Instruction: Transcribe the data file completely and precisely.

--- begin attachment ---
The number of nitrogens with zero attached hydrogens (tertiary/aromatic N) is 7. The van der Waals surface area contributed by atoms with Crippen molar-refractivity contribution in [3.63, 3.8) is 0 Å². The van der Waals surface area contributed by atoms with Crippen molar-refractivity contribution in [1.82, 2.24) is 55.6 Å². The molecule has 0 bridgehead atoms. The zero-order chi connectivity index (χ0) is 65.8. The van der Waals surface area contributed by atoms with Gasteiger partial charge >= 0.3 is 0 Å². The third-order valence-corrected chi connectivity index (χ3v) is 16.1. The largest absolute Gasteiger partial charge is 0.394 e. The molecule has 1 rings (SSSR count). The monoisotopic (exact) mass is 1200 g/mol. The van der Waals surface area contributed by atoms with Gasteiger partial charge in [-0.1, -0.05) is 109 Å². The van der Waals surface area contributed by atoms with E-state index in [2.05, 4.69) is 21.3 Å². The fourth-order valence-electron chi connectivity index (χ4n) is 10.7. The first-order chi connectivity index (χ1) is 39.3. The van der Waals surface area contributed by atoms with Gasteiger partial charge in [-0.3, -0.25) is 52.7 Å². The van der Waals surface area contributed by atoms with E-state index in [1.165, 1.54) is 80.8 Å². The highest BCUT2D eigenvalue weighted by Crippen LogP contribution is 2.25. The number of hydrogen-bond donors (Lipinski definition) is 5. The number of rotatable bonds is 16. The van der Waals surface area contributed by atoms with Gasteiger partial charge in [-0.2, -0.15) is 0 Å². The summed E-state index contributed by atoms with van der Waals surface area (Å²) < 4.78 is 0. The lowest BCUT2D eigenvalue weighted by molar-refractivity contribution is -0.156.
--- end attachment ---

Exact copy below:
The number of nitrogens with zero attached hydrogens (tertiary/aromatic N) is 7. The van der Waals surface area contributed by atoms with Crippen molar-refractivity contribution in [3.63, 3.8) is 0 Å². The van der Waals surface area contributed by atoms with Crippen molar-refractivity contribution in [1.82, 2.24) is 55.6 Å². The molecule has 0 bridgehead atoms. The zero-order chi connectivity index (χ0) is 65.8. The van der Waals surface area contributed by atoms with Gasteiger partial charge >= 0.3 is 0 Å². The third-order valence-corrected chi connectivity index (χ3v) is 16.1. The largest absolute Gasteiger partial charge is 0.394 e. The molecule has 1 rings (SSSR count). The monoisotopic (exact) mass is 1200 g/mol. The van der Waals surface area contributed by atoms with Gasteiger partial charge in [-0.1, -0.05) is 109 Å². The van der Waals surface area contributed by atoms with E-state index in [2.05, 4.69) is 21.3 Å². The fourth-order valence-electron chi connectivity index (χ4n) is 10.7. The first-order chi connectivity index (χ1) is 39.3. The van der Waals surface area contributed by atoms with Gasteiger partial charge in [-0.3, -0.25) is 52.7 Å². The van der Waals surface area contributed by atoms with E-state index in [1.165, 1.54) is 80.8 Å². The highest BCUT2D eigenvalue weighted by Crippen LogP contribution is 2.25. The number of hydrogen-bond donors (Lipinski definition) is 5. The number of rotatable bonds is 16. The van der Waals surface area contributed by atoms with Gasteiger partial charge in [-0.2, -0.15) is 0 Å². The summed E-state index contributed by atoms with van der Waals surface area (Å²) < 4.78 is 0. The lowest BCUT2D eigenvalue weighted by molar-refractivity contribution is -0.156.